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Concerns over Queensland sugar re-regulation

Katter's Australian Party member Shane Knuth is pushing for re-regulation of the Queensland sugar sector. Photo: Shutterstock

A private members bill proposed in Queensland Parliament by Katter’s Australian Party would re-regulate the state’s sugar market.

Katter’s Australian Party member Shane Knuth says the bill, Sugar Industry (Real Choice in Marketing) Amendment Bill 2015, will provide cane growers “with the right to have real choice over who sells and prices grower economic interest sugar”.

The member for Dalrymple told parliament earlier this year the amendment bill would address the imbalance in the market powers that he said currently exist between mill owners and growers.

“The imbalance and the power of the regional monopolies enjoyed by each mill in the market for sugarcane was first recognised in Australia in the early years of the 20th century, when sugar industry regulations were introduced to prevent mills from exercising their ability to squeeze the primary producers.

“Those regulations recognised the interdependence of the growers and the millers, to ensure growers and mills shared the market rewards and the risks from the sale of sugar. Although not described as such, the concept of grower economic interest (GEI) sugar, was given effect.”

The sugar market in Queensland was replaced by voluntary structures in 2005. But Knuth says recent happenings in the sugar market have given good reason for re-regulation.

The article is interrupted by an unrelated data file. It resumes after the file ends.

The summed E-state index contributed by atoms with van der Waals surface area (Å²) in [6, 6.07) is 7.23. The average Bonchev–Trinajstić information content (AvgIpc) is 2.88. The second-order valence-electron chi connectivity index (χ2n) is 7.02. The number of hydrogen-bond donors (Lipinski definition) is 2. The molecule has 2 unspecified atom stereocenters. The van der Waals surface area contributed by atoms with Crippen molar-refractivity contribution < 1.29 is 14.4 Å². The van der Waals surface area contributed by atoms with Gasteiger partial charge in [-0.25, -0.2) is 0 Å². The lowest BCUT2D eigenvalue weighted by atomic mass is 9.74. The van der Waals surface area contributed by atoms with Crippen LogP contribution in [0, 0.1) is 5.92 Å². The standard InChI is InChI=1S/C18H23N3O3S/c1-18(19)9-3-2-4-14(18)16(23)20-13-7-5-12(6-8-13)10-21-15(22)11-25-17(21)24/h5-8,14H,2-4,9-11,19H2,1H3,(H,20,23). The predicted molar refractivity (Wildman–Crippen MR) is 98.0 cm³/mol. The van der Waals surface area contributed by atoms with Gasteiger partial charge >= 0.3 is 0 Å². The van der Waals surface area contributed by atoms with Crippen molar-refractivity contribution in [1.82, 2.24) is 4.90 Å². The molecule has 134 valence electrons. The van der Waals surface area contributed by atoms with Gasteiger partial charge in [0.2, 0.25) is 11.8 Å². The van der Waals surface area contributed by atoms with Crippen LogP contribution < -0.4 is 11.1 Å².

“In April 2014, Wilmar issued a public statement and indicated its intentions to exit the current sugar marketing arrangements from the end of the 2016 season,” he recalled.

“Shortly afterwards, two other milling groups, MSF Sugar, which is owned by Thailand’s Mitr Phol Group, and Tully Sugar, which is owned by China’s COFCO, also announced their intentions to exit the current marketing structure from the end of 2016, giving uncertainty to sugar marketing.

“That decision of the unilateral mills will deny growers any choice in how their share of production, their GEI sugar, is marketed in the future.

“Unless addressed, those anti-competitive actions will restore the monopoly position of mills in the market for sugarcane, with ramifications across the whole industry.”

The minority Palaszczuk Government opposes Knuth’s bill, but the Liberal National Party is in support of the bill. With only a few more votes required to pass, some are now on edge over the potential re-regulation of Queensland’s sugar market.

“The LNP’s support for re-regulation flies in the face of the LNP’s economic principles and contravenes their own party’s recently released Real Economic Plan,” Australian Sugar Milling Council chief executive Dominic Nolan said.

The LNP’s economic plan for Queensland states “there will be no surprises, so businesses can invest with confidence” – a phrase Nolan believes is being violated by the party’s support for re-regulation.

“The LNP decision to support the Katter Party re-regulation and strip away mill’s ownership rights over their manufactured product spells doom for industry and investment in Queensland agriculture,” he said.

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